Sunday, August 3, 2008

How to build an empire

I have argued in the past that America is a worldwide financial empire. I could point to the 700 US facilities located in 170 of the 200 nations in the world. I could point to the global posture of our naval forces, particularly our carrier groups. I could point to the cases where US diplomats bully smaller nations into accepting WTO "free trade" agreements specifically designed to benefit our industries at their expense. But I don't have space here.

It's not just that America is a rich nation. Money in itself is no threat to anyone. The most insidious aspect of our financial empire is the export of our debt and inflationary currency onto other nations. Thomas Jefferson said, "I believe that banking institutions are more dangerous to our liberties than standing armies. If the American people ever allow private banks to control the issue of their currency, first by inflation, then by deflation, the banks and corporations ... will deprive the people of all property until their children wake up homeless on the continent their fathers conquered." Jefferson was very prescient, but he did not go far enough. National control of the issuance of currency is no better than private control. Europe's national banks are inflating their currencies just as heavily as the United States private central banking system, the Federal Reserve, is.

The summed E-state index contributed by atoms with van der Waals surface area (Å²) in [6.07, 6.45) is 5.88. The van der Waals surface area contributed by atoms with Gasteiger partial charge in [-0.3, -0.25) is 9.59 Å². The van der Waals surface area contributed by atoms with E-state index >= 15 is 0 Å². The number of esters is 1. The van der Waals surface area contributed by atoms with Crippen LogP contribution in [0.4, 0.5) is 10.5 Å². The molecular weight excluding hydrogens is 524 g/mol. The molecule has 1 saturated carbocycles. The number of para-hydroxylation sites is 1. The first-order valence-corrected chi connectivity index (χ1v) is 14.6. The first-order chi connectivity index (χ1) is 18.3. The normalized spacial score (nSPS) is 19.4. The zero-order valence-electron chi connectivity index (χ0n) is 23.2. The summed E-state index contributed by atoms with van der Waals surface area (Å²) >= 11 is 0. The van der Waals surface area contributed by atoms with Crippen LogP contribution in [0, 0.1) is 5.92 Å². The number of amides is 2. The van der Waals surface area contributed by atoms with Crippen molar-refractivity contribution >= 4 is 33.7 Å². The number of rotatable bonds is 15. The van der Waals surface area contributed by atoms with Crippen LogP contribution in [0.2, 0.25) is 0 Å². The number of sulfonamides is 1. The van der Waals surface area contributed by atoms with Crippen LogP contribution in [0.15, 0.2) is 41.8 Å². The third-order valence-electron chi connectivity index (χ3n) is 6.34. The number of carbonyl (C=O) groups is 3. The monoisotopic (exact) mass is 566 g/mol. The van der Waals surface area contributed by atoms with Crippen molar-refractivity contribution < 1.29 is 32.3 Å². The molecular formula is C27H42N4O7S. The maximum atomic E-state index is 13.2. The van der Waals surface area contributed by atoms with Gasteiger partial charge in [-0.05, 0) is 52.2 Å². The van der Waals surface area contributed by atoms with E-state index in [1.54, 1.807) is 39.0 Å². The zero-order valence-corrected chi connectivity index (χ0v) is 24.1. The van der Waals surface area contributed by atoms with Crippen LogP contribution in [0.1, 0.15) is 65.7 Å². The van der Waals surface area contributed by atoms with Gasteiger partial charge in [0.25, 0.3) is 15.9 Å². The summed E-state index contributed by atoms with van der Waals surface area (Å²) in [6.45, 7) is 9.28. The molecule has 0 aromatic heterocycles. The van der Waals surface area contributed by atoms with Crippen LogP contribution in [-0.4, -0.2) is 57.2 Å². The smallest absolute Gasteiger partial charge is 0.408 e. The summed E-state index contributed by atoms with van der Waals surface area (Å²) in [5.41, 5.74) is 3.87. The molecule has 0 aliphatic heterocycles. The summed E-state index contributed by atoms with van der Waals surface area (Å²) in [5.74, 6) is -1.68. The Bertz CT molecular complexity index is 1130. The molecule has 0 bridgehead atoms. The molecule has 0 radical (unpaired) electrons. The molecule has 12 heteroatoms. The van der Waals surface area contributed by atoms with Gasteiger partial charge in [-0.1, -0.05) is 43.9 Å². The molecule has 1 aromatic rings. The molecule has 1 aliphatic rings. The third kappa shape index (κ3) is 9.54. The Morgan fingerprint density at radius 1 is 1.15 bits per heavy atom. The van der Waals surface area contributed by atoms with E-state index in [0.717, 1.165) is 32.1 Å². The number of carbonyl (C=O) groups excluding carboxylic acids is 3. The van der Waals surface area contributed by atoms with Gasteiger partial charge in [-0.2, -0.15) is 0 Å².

Back to the point, the United States is leveraging its strategic military advantages to coerce smaller nations to accept the US dollar as backing. Dr. Hans Hoppe explains how it all works in this article.

Let me condense it here. For my condensation to make sense, you must understand the following propositions which Hoppe elucidates in the article:

a) Governments seek to monopolize money creation
b) As a monopolist of money creation, the government has unlimited power - within its jurisdiction - to devalue the currency
c) The government uses this power to steal the savings of citizens by transferring the spending power in their bank accounts to itself

This is the mechanics of inflation. It is the same mechanism by which a counterfeiter transfers money to himself and away from everyone else.

Now, Dr. Hoppe explains the international nature of inflation:

Let us consider a world in which the process of political concentration has been effective for some time. As the result of interstate wars, large and mighty superpowers exist such as the U.S. and smaller, militarily defeated and dominated countries such as Germany. In contrast to the situation between two “equal” countries, France and Italy, monetary relations between the U.S. and Germany are significantly different and reflect this power difference.

... All countries are on a pure fiat money standard. The U.S. initiates the process of inflation, and by using dollars as reserve currency, U.S. inflation is exported to U.S.-dominated countries, while goods flow into the U.S. in the same way as described before. Yet a run on the U.S. gold reserves is no longer possible, of course. Even this system is unsatisfactory, however. In a world of many countries, and even if the U.S. is a superpower with troops stationed in well over 100 countries around the globe, this system of coordinated inflation is bound to crack again and again. ... a U.S.-dominated country may inflate less than the U.S., its currency would appreciate against the dollar, and, if this became a trend, the dollar would lose trust and might be abandoned in favor of the other, harder currency.